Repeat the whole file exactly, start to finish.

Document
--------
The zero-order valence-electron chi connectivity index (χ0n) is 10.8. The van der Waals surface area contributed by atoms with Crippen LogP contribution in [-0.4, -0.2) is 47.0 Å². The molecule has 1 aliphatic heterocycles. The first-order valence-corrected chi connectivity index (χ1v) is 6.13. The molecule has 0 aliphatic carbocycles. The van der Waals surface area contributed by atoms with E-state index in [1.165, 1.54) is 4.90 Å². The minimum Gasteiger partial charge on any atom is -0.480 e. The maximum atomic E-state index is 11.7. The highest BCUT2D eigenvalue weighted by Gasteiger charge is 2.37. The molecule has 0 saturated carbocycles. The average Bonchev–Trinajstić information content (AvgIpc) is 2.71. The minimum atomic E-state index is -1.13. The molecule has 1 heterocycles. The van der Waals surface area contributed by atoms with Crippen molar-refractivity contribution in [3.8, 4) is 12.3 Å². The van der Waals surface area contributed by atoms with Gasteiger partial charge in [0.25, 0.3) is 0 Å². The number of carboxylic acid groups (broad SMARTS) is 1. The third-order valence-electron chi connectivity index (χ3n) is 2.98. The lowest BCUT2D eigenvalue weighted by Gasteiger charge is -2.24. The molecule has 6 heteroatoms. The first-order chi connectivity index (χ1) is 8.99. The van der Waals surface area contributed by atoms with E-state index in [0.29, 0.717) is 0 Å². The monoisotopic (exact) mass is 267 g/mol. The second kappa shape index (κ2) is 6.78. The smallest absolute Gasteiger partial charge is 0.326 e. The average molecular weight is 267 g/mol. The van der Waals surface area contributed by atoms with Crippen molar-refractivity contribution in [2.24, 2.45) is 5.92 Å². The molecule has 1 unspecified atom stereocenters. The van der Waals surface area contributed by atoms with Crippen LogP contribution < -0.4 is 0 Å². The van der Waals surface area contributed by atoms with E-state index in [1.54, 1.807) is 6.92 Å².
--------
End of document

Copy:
The zero-order valence-electron chi connectivity index (χ0n) is 10.8. The van der Waals surface area contributed by atoms with Crippen LogP contribution in [-0.4, -0.2) is 47.0 Å². The molecule has 1 aliphatic heterocycles. The first-order valence-corrected chi connectivity index (χ1v) is 6.13. The molecule has 0 aliphatic carbocycles. The van der Waals surface area contributed by atoms with E-state index in [1.165, 1.54) is 4.90 Å². The minimum Gasteiger partial charge on any atom is -0.480 e. The maximum atomic E-state index is 11.7. The highest BCUT2D eigenvalue weighted by Gasteiger charge is 2.37. The molecule has 0 saturated carbocycles. The average Bonchev–Trinajstić information content (AvgIpc) is 2.71. The minimum atomic E-state index is -1.13. The molecule has 1 heterocycles. The van der Waals surface area contributed by atoms with Crippen molar-refractivity contribution in [3.8, 4) is 12.3 Å². The van der Waals surface area contributed by atoms with Gasteiger partial charge in [0.25, 0.3) is 0 Å². The number of carboxylic acid groups (broad SMARTS) is 1. The third-order valence-electron chi connectivity index (χ3n) is 2.98. The lowest BCUT2D eigenvalue weighted by Gasteiger charge is -2.24. The molecule has 6 heteroatoms. The first-order chi connectivity index (χ1) is 8.99. The van der Waals surface area contributed by atoms with E-state index in [0.29, 0.717) is 0 Å². The monoisotopic (exact) mass is 267 g/mol. The second kappa shape index (κ2) is 6.78. The smallest absolute Gasteiger partial charge is 0.326 e. The average molecular weight is 267 g/mol. The van der Waals surface area contributed by atoms with Crippen molar-refractivity contribution in [2.24, 2.45) is 5.92 Å². The molecule has 1 unspecified atom stereocenters. The van der Waals surface area contributed by atoms with Crippen LogP contribution < -0.4 is 0 Å². The van der Waals surface area contributed by atoms with E-state index in [1.54, 1.807) is 6.92 Å².